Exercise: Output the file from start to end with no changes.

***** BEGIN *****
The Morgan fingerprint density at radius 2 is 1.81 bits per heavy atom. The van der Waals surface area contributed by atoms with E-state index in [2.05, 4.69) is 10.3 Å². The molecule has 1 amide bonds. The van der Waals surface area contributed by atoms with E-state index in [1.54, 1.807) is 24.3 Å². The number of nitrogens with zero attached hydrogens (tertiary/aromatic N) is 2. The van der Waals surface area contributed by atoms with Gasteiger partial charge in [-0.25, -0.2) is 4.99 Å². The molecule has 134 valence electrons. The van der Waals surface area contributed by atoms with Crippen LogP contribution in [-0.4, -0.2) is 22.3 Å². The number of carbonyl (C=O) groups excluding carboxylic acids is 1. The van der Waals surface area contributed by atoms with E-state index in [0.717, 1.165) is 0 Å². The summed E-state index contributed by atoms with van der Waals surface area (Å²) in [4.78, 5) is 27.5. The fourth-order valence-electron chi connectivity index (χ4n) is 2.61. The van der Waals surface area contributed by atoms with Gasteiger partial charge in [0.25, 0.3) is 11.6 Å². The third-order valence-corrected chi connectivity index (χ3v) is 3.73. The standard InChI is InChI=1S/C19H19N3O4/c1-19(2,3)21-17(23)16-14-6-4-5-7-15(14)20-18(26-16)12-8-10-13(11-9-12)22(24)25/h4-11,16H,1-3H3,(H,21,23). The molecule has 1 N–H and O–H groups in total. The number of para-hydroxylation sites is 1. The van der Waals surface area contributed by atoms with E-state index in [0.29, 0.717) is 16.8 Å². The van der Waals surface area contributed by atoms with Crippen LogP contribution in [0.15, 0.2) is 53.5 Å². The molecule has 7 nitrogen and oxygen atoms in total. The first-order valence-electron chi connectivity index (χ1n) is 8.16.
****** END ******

The Morgan fingerprint density at radius 2 is 1.81 bits per heavy atom. The van der Waals surface area contributed by atoms with E-state index in [2.05, 4.69) is 10.3 Å². The molecule has 1 amide bonds. The van der Waals surface area contributed by atoms with E-state index in [1.54, 1.807) is 24.3 Å². The number of nitrogens with zero attached hydrogens (tertiary/aromatic N) is 2. The van der Waals surface area contributed by atoms with Gasteiger partial charge in [-0.25, -0.2) is 4.99 Å². The molecule has 134 valence electrons. The van der Waals surface area contributed by atoms with Crippen LogP contribution in [-0.4, -0.2) is 22.3 Å². The number of carbonyl (C=O) groups excluding carboxylic acids is 1. The van der Waals surface area contributed by atoms with E-state index in [0.717, 1.165) is 0 Å². The summed E-state index contributed by atoms with van der Waals surface area (Å²) in [4.78, 5) is 27.5. The fourth-order valence-electron chi connectivity index (χ4n) is 2.61. The van der Waals surface area contributed by atoms with Gasteiger partial charge in [0.25, 0.3) is 11.6 Å². The third-order valence-corrected chi connectivity index (χ3v) is 3.73. The standard InChI is InChI=1S/C19H19N3O4/c1-19(2,3)21-17(23)16-14-6-4-5-7-15(14)20-18(26-16)12-8-10-13(11-9-12)22(24)25/h4-11,16H,1-3H3,(H,21,23). The molecule has 1 N–H and O–H groups in total. The number of para-hydroxylation sites is 1. The van der Waals surface area contributed by atoms with E-state index in [0.29, 0.717) is 16.8 Å². The van der Waals surface area contributed by atoms with Crippen LogP contribution in [0.15, 0.2) is 53.5 Å². The molecule has 7 nitrogen and oxygen atoms in total. The first-order valence-electron chi connectivity index (χ1n) is 8.16.